Glenwood hikes fees for water, sewer users for infrastructure improvements

2014-02-09T00:00:00Z Glenwood hikes fees for water, sewer users for infrastructure improvementsPaul Czapkowicz Times Correspondent
February 09, 2014 12:00 am  • 

GLENWOOD | Residential customers will pay $75 more per year as a result of the Village Board's approval on Tuesday of an ordinance that increases the depreciation fee for water and sewer users and establishes a stormwater maintenance fee.

The $5 per month stormwater maintenance fee will be paid by residential and commercial customers.

Both groups of customers will see different increases in their monthly water and sanitary sewer depreciation fees.

"It's $1.25 per month for residential users and it's 8 cents per thousand gallons for commercial users," said Village Trustee Paul Styles, chairman of the Public Works Committee.

The residential rate will thus increase from $5.35 per month to $6.60, while the commercial rate goes from $1.67 per thousand gallons to $1.75 per thousand gallons.

Styles last month said the rate increases are necessary to address aging infrastructure in the village. The fees are expected to begin at the start of the new fiscal year, which is May 1.

With Village Trustee Rich Nielsen absent, the board voted 5-0 to approve the ordinance.

Village President Kerry Durkin said he plans to soon use money from the depreciation fund to replace broken water mains.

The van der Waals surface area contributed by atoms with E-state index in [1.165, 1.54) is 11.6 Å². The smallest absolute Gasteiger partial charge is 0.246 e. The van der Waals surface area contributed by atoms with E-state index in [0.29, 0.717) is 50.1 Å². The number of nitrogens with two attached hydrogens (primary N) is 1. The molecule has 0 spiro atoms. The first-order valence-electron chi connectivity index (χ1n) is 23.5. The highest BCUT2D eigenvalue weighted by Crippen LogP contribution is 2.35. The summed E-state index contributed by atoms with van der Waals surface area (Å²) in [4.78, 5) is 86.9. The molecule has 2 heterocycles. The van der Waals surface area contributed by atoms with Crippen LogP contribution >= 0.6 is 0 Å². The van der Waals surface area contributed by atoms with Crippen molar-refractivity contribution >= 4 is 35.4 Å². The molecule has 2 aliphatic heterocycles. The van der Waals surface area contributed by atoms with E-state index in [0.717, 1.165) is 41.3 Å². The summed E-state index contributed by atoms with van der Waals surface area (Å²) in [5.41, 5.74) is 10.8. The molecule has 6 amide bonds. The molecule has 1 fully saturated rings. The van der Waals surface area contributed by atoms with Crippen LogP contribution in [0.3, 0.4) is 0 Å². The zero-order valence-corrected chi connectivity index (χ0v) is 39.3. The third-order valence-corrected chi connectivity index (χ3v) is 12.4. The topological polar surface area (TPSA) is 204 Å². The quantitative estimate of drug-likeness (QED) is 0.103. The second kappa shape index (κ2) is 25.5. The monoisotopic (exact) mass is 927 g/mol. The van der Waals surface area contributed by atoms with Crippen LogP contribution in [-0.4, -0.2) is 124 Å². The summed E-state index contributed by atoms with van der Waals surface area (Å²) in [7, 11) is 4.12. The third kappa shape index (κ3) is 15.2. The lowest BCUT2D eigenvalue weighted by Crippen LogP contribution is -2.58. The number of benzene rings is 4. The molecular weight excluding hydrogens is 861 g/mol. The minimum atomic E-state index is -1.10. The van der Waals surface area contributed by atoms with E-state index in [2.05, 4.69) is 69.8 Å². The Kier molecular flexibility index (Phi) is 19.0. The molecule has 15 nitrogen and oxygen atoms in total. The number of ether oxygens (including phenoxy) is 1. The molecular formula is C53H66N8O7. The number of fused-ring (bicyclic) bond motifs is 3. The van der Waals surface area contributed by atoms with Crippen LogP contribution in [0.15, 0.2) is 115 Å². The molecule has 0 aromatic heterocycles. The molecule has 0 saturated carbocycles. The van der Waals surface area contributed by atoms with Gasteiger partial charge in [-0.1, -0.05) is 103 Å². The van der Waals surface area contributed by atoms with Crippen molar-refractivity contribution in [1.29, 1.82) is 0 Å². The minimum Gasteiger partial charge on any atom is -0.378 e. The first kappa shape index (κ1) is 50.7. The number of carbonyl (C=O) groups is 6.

In other village news, Durkin received unanimous authorization from all board members present to freeze overtime if warranted by the status of the village budget.

Durkin said the village typically pays overtime in the areas of snow removal, the repairing of broken water mains and in filling vacancies in police shifts.

Department heads will now need to contact Durkin to have overtime approved.

Village Trustee Carmen Hopkins wanted to know what criteria would be used in deciding whether to approve overtime.

"I am not going to implement a freeze on overtime unless it would impact the ability for you to make your bills payable," Durkin said.

Durkin acknowledged that denying police overtime could potentially result in grievances being filed if there are violations of the police collective bargaining agreement.

Durkin told the board to expect significant cuts in the next fiscal budget due to the notice he received in December that Walmart will be moving out of Glenwood.

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